Jul 04 2022

How to Write a Hook for an Argumentative Essay

Stefani Holloway photo Stefani Holloway Content strategist and writer
Writing Advice

Whether it’s your first time working on an essay that defends your position on an issue or you’re doing your first round of revision because your instructor didn’t find your initial introduction compelling, you’ll find this post helpful.

It's not easy to come up with a good start for an argumentative essay. You'll find yourself writing and re-writing the introduction more times than you remember. When your hard work pays off, you'll probably be too tired to finish the rest of the essay.

Original: SourceWhile it can be hard to introduce your subject in an argument, it's not impossible. And if you can write a good hook for your argument, it will be easy to write the rest of the essay.

We’ll show you how to write good hooks without trying too hard. So if you want to introduce your professor to a persuasive essay that’s irresistible to read, continue reading to learn more.

What is a Hook in Essay Writing

A hook in an argumentative essay is the assignment's introductory sentence. A hook appears in the very first sentence of the argument and is often one or two sentences long.

This paragraph may make or break an essay. Your teacher will not bother reading beyond the thesis statement if you insert arbitrary sequences of words in the introduction.

However, if you create a compelling hook, your teacher may naturally develop an interest in reading your argument in the subsequent paragraphs.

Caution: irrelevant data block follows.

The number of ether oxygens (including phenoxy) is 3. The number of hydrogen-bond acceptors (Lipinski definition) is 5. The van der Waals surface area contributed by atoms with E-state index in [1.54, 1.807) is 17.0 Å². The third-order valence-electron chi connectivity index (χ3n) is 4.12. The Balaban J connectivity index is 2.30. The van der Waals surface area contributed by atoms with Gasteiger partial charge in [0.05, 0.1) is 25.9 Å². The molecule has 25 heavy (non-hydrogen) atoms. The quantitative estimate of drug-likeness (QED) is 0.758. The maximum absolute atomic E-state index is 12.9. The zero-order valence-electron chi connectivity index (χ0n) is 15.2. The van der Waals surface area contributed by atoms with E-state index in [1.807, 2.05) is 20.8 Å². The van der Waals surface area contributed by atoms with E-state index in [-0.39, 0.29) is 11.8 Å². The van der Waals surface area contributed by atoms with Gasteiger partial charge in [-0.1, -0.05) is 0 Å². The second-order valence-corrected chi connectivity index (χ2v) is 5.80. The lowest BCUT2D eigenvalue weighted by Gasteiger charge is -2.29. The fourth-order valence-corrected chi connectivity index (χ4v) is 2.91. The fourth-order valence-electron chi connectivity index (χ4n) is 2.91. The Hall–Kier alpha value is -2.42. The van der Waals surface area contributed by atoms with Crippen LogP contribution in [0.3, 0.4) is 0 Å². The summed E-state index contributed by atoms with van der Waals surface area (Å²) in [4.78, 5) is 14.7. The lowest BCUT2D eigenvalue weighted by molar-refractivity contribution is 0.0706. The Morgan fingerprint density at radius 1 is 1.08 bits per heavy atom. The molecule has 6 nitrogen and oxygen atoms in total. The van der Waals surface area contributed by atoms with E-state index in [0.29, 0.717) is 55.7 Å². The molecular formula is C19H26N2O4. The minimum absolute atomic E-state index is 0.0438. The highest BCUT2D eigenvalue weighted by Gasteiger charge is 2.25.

A hook isn’t an essay’s introduction. It’s a part of it. When writing the hook, put on your creative hat and write in a style that piques your audience's attention and compels them to read the rest of the essay.

How Should You Write a Hook for an Argumentative Essay

We’ve been writing persuasive essays for years, and, from our experience, there’s no one right way to write a hook for an argument. Here are good hook techniques for your argumentative essays.

1. Ask a Question

Questions are practical because they instantly capture a reader's attention and can pique their interest in a topic to the point where they feel compelled to continue reading. However, this is only possible provided the question is not too broad.

Let’s you’re writing about social media.

Questions like "Is social media bad?" sound somewhat ambiguous. Everyone is already aware of the specifics. So such a question will not do anything to grab the reader's interest.

Therefore, write extremely engaging questions that encourage critical thinking instead of creating questions that need Yes or No responses. In other words, consider rhetoric as your hidden weapon if you wish to begin a hook with a question.

Consider the following example question: “Should children have social media accounts before attending college?”.

In addition to being rhetorical, the question immediately captures the reader's attention, not to mention there’s room for an argument.

2. Use Statistics